The next day started out positively fine. In the morning, we had a lovely breakfast in The Bank House B&B, said good-bye to our nice hosts, and were on our way.
The sky looked grayish, but it was dry, and after last day’s adventures we were positive that the worse was behind us. The stretch of the Wild Atlantic Way between Sneem and Caherdaniel promised breathtaking views of the Kenmare Bay, and an easy and relaxed ride. We were all up for that! After yesterday’s Eyeries mishap, how much worse could it possibly get?!… Guess what?… The Murphy’s Law was definitely on our side, and made sure we lived up to the name. Well, to be fair, it really did NOT get worse than the goat paths, but the day held adventures of its own…
Within an hour of leaving Sneem, we rode into a dense wall of fog that was getting thicker by the minute. We slowed down to a crawling speed, as seeing anything further than 2 meters ahead was simply impossible. The fog was so thick, it was almost possible to grab and make fog-balls to through at each other! It also clung on to our clothes, creeping into every millimeter between our rain gear and skin, under gloves and helmets, making us feel like we were riding in some thick white soup. Slightly watered-down French onion, or cream of mushroom, maybe… We snailed on, trying to make the road and not run into any cyclists. For some reason the density of nutters on 2 wheels with no engines dramatically increased just on that day. Was it that much fun cycling in soup?… Needless to say, none of them had any lights on, and hard as they tried to keep as close to the side of the road as the mountains and the road markings (or absence thereof) would permit, their chances of survival seemed to be pretty slim.
Road construction works just added to the fun – in most places the 2-lane road was narrowed down to one lane, while the other one was being covered with fresh tarmac. No road markings or lights could be seen on either lane. Huge road-construction vehicles crawled in front of long queues of cars, bikes, horse-drawn carriages, and what else, causing horrible, snail-paced traffic jams, before gracefully and noisily parking at a dangerous angle on the side of the road facing the cliffs. We barely covered 20 km in 2 hours, and for fear of irrevocably damaging our nervous systems by this “riding” any further, had to stop for a cup of hot tea and a dry break.
Two pots of tea (each!), and some quality dry time somewhere near Castlecove in a coffee shop, which name completely escapes me, but which morning choice of beverages are still warmly remembered, and we were ready to dip back into the fog soup. Needless to say, we could forget the views. They were well concealed and hidden from prying eyes. We did not really mind – semi-dry after our pit stop, we were just glad to be alive, and not hit a single cyclist or a road-construction vehicle. The rest of the day’s ride was not overly picturesque, but at least satisfyingly safe – by the end of it we mastered soup-riding quite well!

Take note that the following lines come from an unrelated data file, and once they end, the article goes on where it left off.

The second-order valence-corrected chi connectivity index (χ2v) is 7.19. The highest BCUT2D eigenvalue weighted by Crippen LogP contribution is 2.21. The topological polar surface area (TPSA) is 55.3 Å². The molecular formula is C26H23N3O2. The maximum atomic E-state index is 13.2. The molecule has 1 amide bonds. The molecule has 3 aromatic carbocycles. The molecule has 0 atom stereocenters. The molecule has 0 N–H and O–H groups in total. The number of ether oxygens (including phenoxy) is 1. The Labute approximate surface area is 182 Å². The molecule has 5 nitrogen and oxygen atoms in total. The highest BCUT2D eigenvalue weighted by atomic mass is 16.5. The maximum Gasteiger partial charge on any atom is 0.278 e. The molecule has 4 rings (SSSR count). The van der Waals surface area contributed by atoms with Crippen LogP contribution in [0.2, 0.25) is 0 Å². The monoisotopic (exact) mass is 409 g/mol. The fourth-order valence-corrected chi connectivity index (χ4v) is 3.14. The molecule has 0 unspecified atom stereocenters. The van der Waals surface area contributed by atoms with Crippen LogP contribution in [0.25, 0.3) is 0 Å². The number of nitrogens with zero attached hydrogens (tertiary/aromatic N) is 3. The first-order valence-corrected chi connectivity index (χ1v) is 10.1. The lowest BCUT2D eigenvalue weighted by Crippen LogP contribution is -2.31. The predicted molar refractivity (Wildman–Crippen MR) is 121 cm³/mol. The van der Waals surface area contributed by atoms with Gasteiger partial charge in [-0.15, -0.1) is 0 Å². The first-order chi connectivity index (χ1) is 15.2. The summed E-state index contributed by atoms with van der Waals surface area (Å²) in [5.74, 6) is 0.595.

An interesting bit of road entertainment was encountered around Killorglin – The Wild Atlantic Way ran through a golf course, strategically positioned on both sides of the road. The foggy soup has partially dissolved by then, and golf balls could be clearly seen flying left, right and center, over the utterly bewildered motorists. We ducked, and speeded up to avoid yet another road hazard of the day. We looked up the place later – Killorglin Golf Club. Whoever planned the space, obviously did not give a shit about the road cutting it in half, and had even fewer concerns for people driving or riding through it. Hats off to the unknown genius!… However, as crazy golf courses go, Killorglin is nowhere near the Dong Mueang Golf Course in Bangkok, strategically located between Runway 1 and Runway 2 of the old Dong Mueang Airport. The faces of passengers looking out of planes taking over or landing are priceless, and will beat Killorglin motorists any time!…
Our rather rudimentary breakfast planning had Dingle, the main (and only) town on the Dingle Peninsular, as a possible night stop, and fed up with soup and crazy golfers, this was where we were heading to. Fog, or no fog, we did most of the bthat day, and all things considered, were quite proud of ourselves. We were ready for a well-deserved break, and Dingle seemed to be just the right place. We stopped bang in the middle of the marina parking lot, and looked around. There were no second thoughts or hesitations – the welcoming sign of Murphy’s Bar was staring us right in the face. We asked inside, and there were rooms to be had at a very palatable price in a nice little B&B above the bar. Within 10 minutes of arrival into Dingle (our personal record on this trip!), we were the proud owners of a key to a room with an en suite bathroom and shower, the bikes were safely parked in the back of the bar, and we were ready to explore the town.